Many children benefit from the experience of part time work.
The types of work which they can perform are regulated by local byelaws and national legislation, see our advice leaflet for more information (PDF42KB).
A child may be employed if:
- They are over 13 years of age
- Have a work permit or the application has been sent to the local authority
- They have suitable clothes and shoes for the job
- They are employed in light work
- The role is a not restricted due to its nature
The School Attendance Service in Knowsley has the responsibility for issuing Child Employment licences. In considering an application the child’s attendance at school is taken into account, if a licence is granted and the work appears to affect the child’s education or their health and well being the licence could be reconsidered.
The School Attendance Service also investigates the illegal employment of children.
The types of work a child can be employed in:
- Delivering newspapers
- Shop work and stacking shelves
- Hairdressing salon
- A café or restaurant
- Office work
- Car washing by hand
- Riding stables
- Domestic work in a hotel
- Working in a garden or allotment
(See Byelaws below for a full list of permitted and restricted types of work.)
The hours of work for child employment
In summary, all children above 13 years of age can work two hours on a school day after 7am and before 7pm. One hour of work only is permitted in the morning. The child can work two hours on a Sunday. No child can work more than 12 hours in any school week. With regards to Saturdays working hours and holiday work hours, this varies with the age of the child.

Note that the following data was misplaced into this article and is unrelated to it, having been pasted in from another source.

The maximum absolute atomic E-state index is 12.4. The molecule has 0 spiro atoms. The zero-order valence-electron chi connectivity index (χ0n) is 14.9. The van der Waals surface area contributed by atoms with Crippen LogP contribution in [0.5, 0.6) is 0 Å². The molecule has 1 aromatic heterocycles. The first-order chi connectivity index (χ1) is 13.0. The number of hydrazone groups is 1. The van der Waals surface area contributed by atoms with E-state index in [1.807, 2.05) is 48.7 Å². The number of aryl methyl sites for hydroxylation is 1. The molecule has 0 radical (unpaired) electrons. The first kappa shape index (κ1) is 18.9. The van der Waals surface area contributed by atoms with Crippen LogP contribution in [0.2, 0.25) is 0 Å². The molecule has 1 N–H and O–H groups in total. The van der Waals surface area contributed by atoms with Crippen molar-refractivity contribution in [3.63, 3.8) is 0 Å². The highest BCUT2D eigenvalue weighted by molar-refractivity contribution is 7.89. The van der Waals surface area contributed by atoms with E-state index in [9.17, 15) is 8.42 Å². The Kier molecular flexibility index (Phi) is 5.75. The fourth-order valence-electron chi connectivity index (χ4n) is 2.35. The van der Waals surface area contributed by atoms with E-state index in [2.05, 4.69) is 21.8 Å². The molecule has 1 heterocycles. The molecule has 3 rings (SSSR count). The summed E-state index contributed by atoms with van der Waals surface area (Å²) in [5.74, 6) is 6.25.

13 to 14 years of age can work up to five hours on a Saturday and in school holidays they can work up to five hours a day from Monday to Saturday and no more than 25 hours a week. (See attached guidance below.)
15 to 16 years of age can work up to eight hours on a Saturday and in school holidays they can work up to eight hours a day from Monday to Saturday and no more than 35 hours a week. (See attached guidance below.)
Any child who is working even if they are not getting paid or if it is work for a family business will need a work permit.
The receipt of a National Insurance Card does not indicate that a young person is able to take up full time work. A child ceases to be of compulsory school age on the last Friday in June in the school year in which they reach 16 years of age. At this point a child can start full time work and at this point in time a work permit is no longer required.
How to apply
Please find a copy of the work permit application and guidance as attachments below
This should be filled in by both employer and parent with two photos and a copy of the child’s birth certificate. The licence is free to apply for and receive.
Failure to comply with the Byelaws
An employer may be fined up to level 3 on the standard scale (£1000) if they contravene sections 18 and 20 of the Children and Young Persons Act 1933.